In this series, we’ve been playing with the idea of operators as some kind of action that alters the state of some device or some system, perhaps invoked at the press of a key or a button. We’ve emphasized that it is useful to think of operators as not necessarily operating on numbers. For example, the window on the screen in which you read this blog post has a “minimize” button that invokes a “minimize” operator, which alters the state (and the shape and size) of the window; this operator does more than just the obvious change of the size of the window, it also squirrels away the old size and position somewhere, so that it can be restored to its original size and position later.
All the same, we can get a lot of use from looking at operators that operate on single numbers. In the last post we looked in some detail at what happens if you press the “2” key on a calculator when entering a big number. Now we are going to turn to some operators based on the familiar arithmetic operations of add/subtract/multiply/divide, and see if we can shed some new and interesting light on those familiar operations.
Yet there is something that is useful to do first, and that is to picture the relationship between the state, the operator, and the button that invokes the operator. This is done in the figure above. A button is pictured in red, and when it is pushed, the operator is invoked. The operator takes the current state and produces a new state. In the example we used in the previous post, the state is the number in the display of the calculator, the button is the “2” key, and when the current state is 33, pressing the “2” will invoke an operator that changes the state to “332”.
The whole thing pictured above is called a “state machine”, and many devices can be modeled or pictured as a state machine. Of course, most will have multiple buttons invoking multiple operators. Nor does the state of a state machine have to be a single number. In fact, a typical 4-function calculator has a state that keeps at least two numbers, only one of which is shown in the display. For example, if you enter “2+5=”, the display will show, in turn, 2, 5 and 7. At the time that it shows “5”, it clearly hasn’t forgotten about the number two, nor has it forgotten that the “+” has been pressed. How it remembers this, in what form it remembers this, we can’t really tell without knowing more about the way a particular calculator has been designed.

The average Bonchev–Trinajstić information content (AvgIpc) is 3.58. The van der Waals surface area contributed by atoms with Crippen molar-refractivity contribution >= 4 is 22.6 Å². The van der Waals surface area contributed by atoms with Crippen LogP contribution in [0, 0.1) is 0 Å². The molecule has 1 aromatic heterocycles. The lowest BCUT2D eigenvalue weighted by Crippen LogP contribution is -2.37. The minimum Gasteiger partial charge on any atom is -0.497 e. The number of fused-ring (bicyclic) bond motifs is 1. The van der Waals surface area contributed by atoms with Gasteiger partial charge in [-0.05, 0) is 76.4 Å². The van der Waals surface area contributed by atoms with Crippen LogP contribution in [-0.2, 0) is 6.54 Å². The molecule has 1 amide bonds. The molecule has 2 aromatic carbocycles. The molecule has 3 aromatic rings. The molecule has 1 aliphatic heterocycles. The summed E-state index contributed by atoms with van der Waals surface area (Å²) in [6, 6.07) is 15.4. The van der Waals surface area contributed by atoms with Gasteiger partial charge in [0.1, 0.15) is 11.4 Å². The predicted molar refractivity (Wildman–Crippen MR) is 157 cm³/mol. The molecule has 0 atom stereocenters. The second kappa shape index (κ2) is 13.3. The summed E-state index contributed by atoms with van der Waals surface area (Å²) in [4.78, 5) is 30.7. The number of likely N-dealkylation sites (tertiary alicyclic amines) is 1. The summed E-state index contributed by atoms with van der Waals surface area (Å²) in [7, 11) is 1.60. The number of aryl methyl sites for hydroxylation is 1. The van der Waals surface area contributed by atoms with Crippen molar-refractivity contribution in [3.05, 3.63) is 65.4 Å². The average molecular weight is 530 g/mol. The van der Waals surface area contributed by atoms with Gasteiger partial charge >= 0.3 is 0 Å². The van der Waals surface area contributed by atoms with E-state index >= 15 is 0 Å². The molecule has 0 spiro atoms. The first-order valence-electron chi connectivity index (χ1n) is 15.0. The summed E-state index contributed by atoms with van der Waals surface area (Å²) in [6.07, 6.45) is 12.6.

With this picture, we can now focus on the operator part of it, ignoring the state part:
So how can we fashion some operators of this type from the familiar arithmetic operations? Here’s a simple way:
This box takes the number that comes in, and adds 2 to it, and that gives us the number that comes out. So, if “7” goes in, then “9” comes out. If “3” goes in, “5” comes out. Pretty simple, right? I’ve got lots of anecdotal evidence that seventh graders think this is very simple.
These same seventh graders think it pretty obvious what happens when you string two such operators together, as in the picture above, on the left. They can trace that when “5′ goes in, a “7” goes out of the top box, which then goes in the bottom box, and “10” will come out. The “net effect” is that “5” goes in and “10” comes out. If they are then shown the single box on the right, and asked what it should have in it to produce an identical result, they will quickly and easily come up with “+5”. In subsequent posts, I’ll lay out more of the evidence that the students actually think this through from arbitrary numbers going in. What I’m suggesting here is that kids do in fact do the same kind of thinking that we usually express in formulas like “(x+2)+3” and see it as equivalent to “x+5”, but without formulas and without “x”es and without parentheses. The key thing, as far as I am concerned, is that these kids seem to be able to think of the “+2” box as something they can pick up and hold to the light, separately from doing any addition. They are not only able to do addition, they are able to think of a machine that will do addition, and think of the action of that machine even if they don’t know the number that goes in. These are the same kids, by and large, who display no understanding of “x+2”.
The notion of stringing operators together by connecting the output of one to the input of the other is known as composition of operators. We’ll show more of that in subsequent posts, including composition of multiplication and addition, and we’ll have a chance to show the dreaded distributive property in a new light.